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What is Stargardt's Disease?

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  • Written By: D. Jeffress
  • Edited By: Jenn Walker
  • Last Modified Date: 19 October 2018
  • Copyright Protected:
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    Conjecture Corporation
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Stargardt's disease is an inherited condition that can severely impair a person's vision. Symptoms usually start to appear in late childhood or adolescence, and vision problems tend to persist throughout a person's lifetime. Stargardt's disease is classified as a type of juvenile macular dystrophy, meaning that it primarily affects the central focal point within the retina called the macula. Individuals who suffer from moderate to severe Stargardt's disease may need to wear prescription eyeglasses and use other low vision aids to maintain their quality of life.

In almost all cases, Stargardt's disease is caused by an inherited genetic defect. A gene called ABCA4 normally produces a protein that aids in focusing and converting light into impulses that can be interpreted by the brain. When a person inherits a mutated copy of ABCA4 from both parents, the vital protein may be defective or absent. As a result, light-capturing cells in the macula quickly degenerate and lead to vision loss.

Most people who are diagnosed with Stargardt's disease have average vision until about the age of six. Over the course of several years, their vision tends to progressively worsen as receptor cells die. Peripheral vision is usually left intact, but central vision becomes badly blurred. Since the macula also contains color-interpreting cells, the condition can cause significant difficulties distinguishing colors in the central vision. In severe cases, patients can become blind before the age of 20.

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An ophthalmologist can usually diagnose Stargardt's disease by evaluating physical symptoms, asking about the nature of their onset, and microscopically inspecting the eye. Many different conditions, including direct injuries, can affect the eyes similarly to Stargardt's disease, so it is important to rule out all other possibilities when making a diagnosis. The doctor may be able to detect a lesion on the macula that is bordered by yellow flecks, remnants of defunct ABCA4 proteins. If the lesion appears infected, the ophthalmologist might decide to apply antibiotic eye drops and apply a protective bandage over one or both eyes.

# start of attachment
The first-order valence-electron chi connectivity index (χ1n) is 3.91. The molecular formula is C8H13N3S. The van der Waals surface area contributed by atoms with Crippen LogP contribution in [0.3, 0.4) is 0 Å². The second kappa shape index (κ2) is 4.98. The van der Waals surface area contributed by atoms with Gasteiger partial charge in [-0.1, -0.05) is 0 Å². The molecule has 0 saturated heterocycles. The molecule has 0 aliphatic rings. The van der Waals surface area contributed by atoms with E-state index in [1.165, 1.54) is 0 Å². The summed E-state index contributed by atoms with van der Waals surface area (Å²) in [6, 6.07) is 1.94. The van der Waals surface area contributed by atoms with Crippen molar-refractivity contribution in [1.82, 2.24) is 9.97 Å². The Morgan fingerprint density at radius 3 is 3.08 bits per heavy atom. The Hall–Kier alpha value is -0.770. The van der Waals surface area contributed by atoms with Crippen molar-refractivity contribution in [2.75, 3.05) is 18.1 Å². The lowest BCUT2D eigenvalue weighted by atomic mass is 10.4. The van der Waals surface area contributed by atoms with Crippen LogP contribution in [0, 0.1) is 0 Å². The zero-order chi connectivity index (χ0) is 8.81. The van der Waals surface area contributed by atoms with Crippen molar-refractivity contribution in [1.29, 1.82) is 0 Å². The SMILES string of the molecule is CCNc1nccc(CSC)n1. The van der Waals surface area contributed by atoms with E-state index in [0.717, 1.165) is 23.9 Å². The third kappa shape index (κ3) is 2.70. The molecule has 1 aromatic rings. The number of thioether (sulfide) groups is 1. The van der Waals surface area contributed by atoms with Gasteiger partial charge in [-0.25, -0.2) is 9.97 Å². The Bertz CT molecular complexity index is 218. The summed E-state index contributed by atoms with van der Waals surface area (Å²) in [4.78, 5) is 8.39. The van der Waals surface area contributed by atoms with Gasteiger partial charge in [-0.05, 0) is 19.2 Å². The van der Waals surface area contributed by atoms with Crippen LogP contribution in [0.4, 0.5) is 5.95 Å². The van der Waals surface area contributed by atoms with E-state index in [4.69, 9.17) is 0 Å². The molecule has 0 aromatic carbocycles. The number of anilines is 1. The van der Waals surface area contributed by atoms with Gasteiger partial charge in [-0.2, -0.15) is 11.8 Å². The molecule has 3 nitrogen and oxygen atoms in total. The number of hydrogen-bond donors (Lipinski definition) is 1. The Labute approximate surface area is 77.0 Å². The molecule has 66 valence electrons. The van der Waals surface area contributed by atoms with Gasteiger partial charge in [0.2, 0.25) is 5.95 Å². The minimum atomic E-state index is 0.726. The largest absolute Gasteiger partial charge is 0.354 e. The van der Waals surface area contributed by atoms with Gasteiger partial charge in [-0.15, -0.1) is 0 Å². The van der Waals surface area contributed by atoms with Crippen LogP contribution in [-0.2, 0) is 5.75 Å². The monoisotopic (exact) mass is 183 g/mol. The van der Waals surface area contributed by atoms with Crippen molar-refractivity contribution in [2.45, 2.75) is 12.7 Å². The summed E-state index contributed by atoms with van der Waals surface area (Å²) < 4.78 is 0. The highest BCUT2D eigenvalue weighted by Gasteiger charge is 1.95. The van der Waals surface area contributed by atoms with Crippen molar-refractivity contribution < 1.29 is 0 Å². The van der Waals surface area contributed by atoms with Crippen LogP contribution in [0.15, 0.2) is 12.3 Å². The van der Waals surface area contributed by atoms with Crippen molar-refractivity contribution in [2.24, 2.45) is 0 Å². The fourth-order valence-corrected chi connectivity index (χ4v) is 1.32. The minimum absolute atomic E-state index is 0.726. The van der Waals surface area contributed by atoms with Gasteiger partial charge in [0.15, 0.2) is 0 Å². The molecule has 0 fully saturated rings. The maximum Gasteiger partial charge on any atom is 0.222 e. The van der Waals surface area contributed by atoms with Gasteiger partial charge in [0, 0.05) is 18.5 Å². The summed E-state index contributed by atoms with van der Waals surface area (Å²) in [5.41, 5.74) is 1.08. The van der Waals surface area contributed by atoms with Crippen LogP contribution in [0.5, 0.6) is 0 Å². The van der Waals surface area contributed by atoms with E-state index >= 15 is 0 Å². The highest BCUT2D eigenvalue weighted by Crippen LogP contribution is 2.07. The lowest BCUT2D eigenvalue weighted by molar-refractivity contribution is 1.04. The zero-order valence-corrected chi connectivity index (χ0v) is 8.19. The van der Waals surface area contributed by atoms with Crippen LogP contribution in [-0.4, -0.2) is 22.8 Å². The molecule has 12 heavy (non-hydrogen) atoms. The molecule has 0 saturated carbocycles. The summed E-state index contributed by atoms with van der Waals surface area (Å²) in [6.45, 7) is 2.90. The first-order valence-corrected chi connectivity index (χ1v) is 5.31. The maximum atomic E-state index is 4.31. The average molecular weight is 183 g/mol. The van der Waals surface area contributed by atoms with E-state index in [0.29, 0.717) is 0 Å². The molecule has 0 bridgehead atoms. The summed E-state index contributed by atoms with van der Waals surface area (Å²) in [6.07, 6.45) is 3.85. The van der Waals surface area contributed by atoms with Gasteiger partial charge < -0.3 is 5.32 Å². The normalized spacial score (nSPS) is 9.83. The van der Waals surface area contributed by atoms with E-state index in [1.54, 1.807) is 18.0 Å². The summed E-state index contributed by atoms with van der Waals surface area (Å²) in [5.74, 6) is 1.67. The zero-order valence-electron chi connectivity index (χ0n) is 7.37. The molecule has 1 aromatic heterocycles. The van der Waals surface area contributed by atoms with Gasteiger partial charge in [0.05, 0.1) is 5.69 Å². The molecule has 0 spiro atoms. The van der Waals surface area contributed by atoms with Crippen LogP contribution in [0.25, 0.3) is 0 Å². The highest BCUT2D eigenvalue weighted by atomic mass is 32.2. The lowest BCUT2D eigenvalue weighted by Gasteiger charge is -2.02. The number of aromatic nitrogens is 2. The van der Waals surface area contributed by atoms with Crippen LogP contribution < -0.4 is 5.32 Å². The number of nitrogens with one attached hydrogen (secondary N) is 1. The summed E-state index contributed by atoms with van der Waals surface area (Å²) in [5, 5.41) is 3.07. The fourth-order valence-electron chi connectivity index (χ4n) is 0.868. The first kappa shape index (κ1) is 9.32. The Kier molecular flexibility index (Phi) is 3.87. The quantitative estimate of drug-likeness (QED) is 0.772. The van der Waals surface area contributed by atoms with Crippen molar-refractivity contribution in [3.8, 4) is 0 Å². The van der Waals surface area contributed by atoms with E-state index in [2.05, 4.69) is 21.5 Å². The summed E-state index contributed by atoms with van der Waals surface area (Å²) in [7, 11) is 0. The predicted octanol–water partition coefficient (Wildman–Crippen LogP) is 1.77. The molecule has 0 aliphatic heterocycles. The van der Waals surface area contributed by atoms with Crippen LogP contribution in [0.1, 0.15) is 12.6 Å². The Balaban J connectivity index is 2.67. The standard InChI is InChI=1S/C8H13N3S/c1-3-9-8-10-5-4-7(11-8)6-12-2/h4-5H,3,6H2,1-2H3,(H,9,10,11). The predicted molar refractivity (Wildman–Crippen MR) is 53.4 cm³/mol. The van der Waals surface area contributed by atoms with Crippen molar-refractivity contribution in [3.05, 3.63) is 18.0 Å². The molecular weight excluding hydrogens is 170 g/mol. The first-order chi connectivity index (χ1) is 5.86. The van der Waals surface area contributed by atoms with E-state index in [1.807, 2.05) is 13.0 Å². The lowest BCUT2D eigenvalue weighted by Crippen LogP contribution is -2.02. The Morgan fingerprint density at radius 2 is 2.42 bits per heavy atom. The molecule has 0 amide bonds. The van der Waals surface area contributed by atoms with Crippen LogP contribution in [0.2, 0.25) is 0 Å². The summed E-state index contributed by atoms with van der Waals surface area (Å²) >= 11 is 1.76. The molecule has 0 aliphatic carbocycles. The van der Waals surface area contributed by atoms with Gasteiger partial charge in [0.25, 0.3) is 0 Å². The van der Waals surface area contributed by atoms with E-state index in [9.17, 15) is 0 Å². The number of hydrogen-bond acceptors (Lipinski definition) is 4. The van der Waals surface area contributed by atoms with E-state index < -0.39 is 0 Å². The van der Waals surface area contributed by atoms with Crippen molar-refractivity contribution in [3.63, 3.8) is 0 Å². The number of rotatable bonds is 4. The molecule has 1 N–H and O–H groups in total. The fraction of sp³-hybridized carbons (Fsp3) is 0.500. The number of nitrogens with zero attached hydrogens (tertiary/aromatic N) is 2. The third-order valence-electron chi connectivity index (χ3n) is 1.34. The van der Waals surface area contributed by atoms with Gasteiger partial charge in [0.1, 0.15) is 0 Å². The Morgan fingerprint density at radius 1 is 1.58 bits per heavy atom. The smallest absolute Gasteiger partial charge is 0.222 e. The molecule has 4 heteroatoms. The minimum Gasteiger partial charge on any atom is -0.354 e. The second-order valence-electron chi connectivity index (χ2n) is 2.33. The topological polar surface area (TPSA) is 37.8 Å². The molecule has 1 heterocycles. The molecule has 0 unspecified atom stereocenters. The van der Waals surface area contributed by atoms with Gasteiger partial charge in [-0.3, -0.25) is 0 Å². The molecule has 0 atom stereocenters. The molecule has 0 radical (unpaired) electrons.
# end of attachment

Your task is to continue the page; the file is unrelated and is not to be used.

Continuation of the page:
There are no proven medical or surgical treatments for Stargardt's disease. Patients are usually fitted with eyeglasses or contact lenses to improve their central vision. Many people with the disorder are highly sensitive to light, so ultraviolet light-blocking sunglasses are recommended when going outdoors. In order to maintain independence, patients can make lifestyle adjustments such as reading big-type books and using voice recognition computer software. Increasing the amount of artificial light indoors and using a walking stick can also help to avoid accidents in the home.

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